— and that range makes it so different every single day. It’s something I look forward to even now, 20 years later, I still look forward to it — who is going to walk into our bar? What is my shift going to be like?”
Newman loved his job at Nobu. But when he began his search to buy a home, he met mortgage broker Daryn Ogino, and other things began to take shape.
Before becoming a mortgage broker, Ogino had paid his way through college by working in restaurants. He and Grace Simon — who also had extensive experience in the restaurant industry — had been friends since high school, and the two had always tossed around the idea of opening their own place with Grace’s husband Hideo, a real estate broker.
When Grace and Hideo moved home following a stint in California, the trio got more serious about their plans.
It was during that same time that Ogino was working with Newman, so he asked if Newman might be willing to do some consulting with them. But as they spent more time together, they all got along so well that one day, they had a pitch for him: Why doesn’t he join them as a partner?
“We needed someone who had a following, knew what he was doing and was passionate about it, and Dave was our guy,” says Ogino, who also owns the newly opened Village Bottle Shop & Tasting Room.
“Dave had already built up a huge following as a craft cocktail bartender,” adds Hideo, who also owns Square Barrels. “He was already award-winning, and he had a great following and he also had a great network.”
For Newman, it was a bit of a risk.
“Daryn convinced me to buy a house I can’t afford, but I was like, I have a good job at Nobu, I’m fine. And then he convinces me that we should open a bar together,” Newman says with a laugh. “It was terrifying. I put myself in a really stupid situation — it was like look, let me buy a house I can’t afford and then let me quit my actual source of income.
“But I jumped in here, and it has been just amazing.”
Pint + Jigger opened to instant success — “we opened the doors and we just got murdered,” Newman recalls — an enthusiasm that does not seem to have neutralized as it approaches its fifth birthday in May.
“We have an incredible amount of regulars, it’s unbelievable,” Newman says. “We have people who come in here two, three, four times a week.”
In their time running Pint + Jigger, the co-owners have taken note of the way that people’s drinking habits have changed. Over the years, they have seen people become more interested in classic cocktails, and drinks with natural ingredients.
“A lot of the bar trends follow on the foot of what is going on in the restaurant world, and farm-to-table is getting much more popular,” Newman muses. “If you are going to be that concerned about what you are eating, then you don’t want to go and have a margarita or a daiquiri with a sour mix that has high fructose corn syrup and Yellow No. 5.”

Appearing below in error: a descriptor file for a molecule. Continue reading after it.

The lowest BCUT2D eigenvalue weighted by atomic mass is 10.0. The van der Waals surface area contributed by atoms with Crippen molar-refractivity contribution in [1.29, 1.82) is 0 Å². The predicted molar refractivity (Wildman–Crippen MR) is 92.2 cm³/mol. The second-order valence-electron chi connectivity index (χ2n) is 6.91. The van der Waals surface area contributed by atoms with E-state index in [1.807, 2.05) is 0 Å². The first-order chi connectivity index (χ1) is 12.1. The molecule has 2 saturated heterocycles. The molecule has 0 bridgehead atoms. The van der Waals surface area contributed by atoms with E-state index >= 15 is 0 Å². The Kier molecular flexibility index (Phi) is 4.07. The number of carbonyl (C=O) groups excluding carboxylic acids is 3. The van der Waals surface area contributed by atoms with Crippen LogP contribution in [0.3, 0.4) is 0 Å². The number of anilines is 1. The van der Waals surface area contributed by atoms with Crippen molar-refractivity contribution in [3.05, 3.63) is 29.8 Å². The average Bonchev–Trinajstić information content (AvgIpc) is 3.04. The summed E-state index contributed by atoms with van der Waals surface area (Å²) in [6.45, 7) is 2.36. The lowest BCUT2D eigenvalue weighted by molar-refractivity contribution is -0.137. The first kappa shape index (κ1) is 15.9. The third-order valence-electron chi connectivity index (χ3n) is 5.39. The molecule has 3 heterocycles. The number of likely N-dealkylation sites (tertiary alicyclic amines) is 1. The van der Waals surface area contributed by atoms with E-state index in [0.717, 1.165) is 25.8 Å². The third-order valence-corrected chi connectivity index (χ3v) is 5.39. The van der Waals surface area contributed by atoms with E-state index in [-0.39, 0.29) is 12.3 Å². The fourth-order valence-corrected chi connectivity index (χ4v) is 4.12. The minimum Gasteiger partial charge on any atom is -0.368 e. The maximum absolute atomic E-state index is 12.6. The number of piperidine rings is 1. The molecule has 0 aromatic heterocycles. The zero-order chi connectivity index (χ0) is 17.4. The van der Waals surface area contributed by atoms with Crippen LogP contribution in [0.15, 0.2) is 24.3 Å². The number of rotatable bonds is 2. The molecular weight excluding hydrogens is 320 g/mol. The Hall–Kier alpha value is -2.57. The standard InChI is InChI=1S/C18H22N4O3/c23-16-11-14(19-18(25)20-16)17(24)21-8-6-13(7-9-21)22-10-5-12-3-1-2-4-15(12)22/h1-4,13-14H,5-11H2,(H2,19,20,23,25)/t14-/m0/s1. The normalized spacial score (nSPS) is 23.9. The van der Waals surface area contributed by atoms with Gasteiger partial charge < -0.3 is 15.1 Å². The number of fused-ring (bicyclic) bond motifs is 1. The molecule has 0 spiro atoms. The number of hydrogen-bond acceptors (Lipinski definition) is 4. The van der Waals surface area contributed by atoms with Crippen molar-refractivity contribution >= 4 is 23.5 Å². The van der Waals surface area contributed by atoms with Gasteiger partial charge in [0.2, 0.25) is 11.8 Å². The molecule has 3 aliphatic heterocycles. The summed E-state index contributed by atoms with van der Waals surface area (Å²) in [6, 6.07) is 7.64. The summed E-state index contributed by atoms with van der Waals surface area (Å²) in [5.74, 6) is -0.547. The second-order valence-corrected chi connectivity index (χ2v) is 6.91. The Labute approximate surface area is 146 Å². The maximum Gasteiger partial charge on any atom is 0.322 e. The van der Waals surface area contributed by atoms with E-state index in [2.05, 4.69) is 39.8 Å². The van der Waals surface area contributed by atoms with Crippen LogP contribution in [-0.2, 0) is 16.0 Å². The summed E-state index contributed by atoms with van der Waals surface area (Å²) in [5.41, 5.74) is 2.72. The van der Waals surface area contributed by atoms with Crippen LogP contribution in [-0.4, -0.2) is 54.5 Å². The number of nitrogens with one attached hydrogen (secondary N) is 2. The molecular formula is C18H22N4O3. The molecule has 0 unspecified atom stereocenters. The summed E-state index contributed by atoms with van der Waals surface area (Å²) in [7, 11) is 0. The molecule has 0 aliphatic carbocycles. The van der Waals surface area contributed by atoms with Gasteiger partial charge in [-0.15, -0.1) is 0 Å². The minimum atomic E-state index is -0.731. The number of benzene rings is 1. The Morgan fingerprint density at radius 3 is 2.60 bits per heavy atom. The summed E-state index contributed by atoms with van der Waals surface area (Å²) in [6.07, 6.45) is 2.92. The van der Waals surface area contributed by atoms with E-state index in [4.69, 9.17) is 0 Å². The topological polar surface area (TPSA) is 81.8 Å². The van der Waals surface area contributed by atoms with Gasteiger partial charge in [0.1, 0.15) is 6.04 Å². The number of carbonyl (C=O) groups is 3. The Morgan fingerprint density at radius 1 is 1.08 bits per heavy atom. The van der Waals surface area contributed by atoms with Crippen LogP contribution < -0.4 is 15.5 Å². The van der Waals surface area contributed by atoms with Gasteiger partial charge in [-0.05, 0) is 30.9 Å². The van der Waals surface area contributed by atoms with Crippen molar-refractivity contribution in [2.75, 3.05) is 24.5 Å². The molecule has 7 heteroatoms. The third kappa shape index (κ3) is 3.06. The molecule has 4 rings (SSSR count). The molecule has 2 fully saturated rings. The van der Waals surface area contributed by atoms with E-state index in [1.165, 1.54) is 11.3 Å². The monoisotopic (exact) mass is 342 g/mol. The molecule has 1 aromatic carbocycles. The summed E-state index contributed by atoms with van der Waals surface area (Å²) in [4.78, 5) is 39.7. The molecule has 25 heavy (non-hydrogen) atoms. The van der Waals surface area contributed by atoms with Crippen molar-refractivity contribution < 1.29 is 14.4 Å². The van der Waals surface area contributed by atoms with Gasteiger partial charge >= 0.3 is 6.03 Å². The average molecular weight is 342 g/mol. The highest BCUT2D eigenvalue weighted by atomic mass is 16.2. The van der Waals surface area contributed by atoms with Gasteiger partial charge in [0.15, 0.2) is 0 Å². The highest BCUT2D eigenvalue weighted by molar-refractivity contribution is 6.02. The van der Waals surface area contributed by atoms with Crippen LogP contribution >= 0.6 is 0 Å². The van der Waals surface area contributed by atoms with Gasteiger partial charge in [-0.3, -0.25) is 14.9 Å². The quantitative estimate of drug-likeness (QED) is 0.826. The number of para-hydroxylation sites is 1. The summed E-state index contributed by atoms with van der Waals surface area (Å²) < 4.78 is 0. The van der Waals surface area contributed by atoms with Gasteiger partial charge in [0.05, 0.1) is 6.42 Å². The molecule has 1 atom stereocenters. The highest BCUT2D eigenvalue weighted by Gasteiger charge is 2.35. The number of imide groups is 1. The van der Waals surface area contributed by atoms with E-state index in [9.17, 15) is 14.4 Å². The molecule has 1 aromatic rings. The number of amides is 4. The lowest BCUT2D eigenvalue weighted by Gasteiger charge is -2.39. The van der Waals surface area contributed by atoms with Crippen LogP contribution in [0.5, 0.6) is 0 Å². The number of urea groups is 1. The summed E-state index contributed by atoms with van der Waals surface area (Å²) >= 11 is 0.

Taking cue, the group conceptualized Harry’s Hardware Emporium, which will feature a rotating selection of barrel-aged cocktails, along with classic cocktails and signature creations. Also look out for shareable punch bowls, as well as an absinthe station. It also will focus on seasonal ingredients, with as many as possible made in-house, including with fresh-pressed juices.
In true speakeasy fashion, the entrance to Harry’s will be obscured inside of Pint + Jigger; from the street, it just looks like an old hardware shop.
“It will be a really swanky, cool, calm environment,” Hideo says. “It’s the sort of thing where it’s like you’re leaving for a minute into the past.”
“We want people to feel like they are in a different place, maybe in a different time — to be somewhere where it takes them out of their element,” Ogino says. “I think that is what our real goal is — to provide that feeling where you can kind of escape life for a little bit.”
As Newman sees it, this is the next step in building up the craft cocktail culture in Hawaii.
“I don’t think people realize how lucky we are — the amount of bartender talent in Hawaii is ridiculous,” Newman says. “And there are so many places that are opening. Every bar that is opening now has a craft cocktail program. It’s incredible. We aren’t the red-headed stepchild of the cocktail world anymore.
“And it’s just going to get better.”
For more information and updates, visit pintandjigger.com.